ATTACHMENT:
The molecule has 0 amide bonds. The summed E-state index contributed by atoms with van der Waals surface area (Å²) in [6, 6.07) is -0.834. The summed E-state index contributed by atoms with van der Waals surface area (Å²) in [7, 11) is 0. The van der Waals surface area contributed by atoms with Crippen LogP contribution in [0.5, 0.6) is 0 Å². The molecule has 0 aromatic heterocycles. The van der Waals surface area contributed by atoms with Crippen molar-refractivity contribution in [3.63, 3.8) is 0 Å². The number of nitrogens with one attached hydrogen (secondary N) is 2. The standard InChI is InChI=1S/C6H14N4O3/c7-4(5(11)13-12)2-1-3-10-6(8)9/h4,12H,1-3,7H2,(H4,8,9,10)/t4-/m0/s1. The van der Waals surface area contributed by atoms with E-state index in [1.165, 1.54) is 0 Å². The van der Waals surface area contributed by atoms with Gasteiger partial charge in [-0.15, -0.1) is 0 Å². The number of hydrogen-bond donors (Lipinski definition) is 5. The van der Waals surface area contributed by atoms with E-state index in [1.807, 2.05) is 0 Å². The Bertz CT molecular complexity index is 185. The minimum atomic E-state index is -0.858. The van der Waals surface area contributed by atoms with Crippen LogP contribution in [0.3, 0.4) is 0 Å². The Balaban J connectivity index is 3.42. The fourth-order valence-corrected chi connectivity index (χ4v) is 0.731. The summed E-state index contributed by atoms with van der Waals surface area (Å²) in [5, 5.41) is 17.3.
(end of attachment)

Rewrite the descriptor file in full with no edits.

The molecule has 0 amide bonds. The summed E-state index contributed by atoms with van der Waals surface area (Å²) in [6, 6.07) is -0.834. The summed E-state index contributed by atoms with van der Waals surface area (Å²) in [7, 11) is 0. The van der Waals surface area contributed by atoms with Crippen LogP contribution in [0.5, 0.6) is 0 Å². The molecule has 0 aromatic heterocycles. The van der Waals surface area contributed by atoms with Crippen molar-refractivity contribution in [3.63, 3.8) is 0 Å². The number of nitrogens with one attached hydrogen (secondary N) is 2. The standard InChI is InChI=1S/C6H14N4O3/c7-4(5(11)13-12)2-1-3-10-6(8)9/h4,12H,1-3,7H2,(H4,8,9,10)/t4-/m0/s1. The van der Waals surface area contributed by atoms with E-state index in [1.165, 1.54) is 0 Å². The van der Waals surface area contributed by atoms with Gasteiger partial charge in [-0.15, -0.1) is 0 Å². The number of hydrogen-bond donors (Lipinski definition) is 5. The van der Waals surface area contributed by atoms with E-state index in [1.807, 2.05) is 0 Å². The Bertz CT molecular complexity index is 185. The minimum atomic E-state index is -0.858. The van der Waals surface area contributed by atoms with Crippen LogP contribution in [0.3, 0.4) is 0 Å². The Balaban J connectivity index is 3.42. The fourth-order valence-corrected chi connectivity index (χ4v) is 0.731. The summed E-state index contributed by atoms with van der Waals surface area (Å²) in [5, 5.41) is 17.3.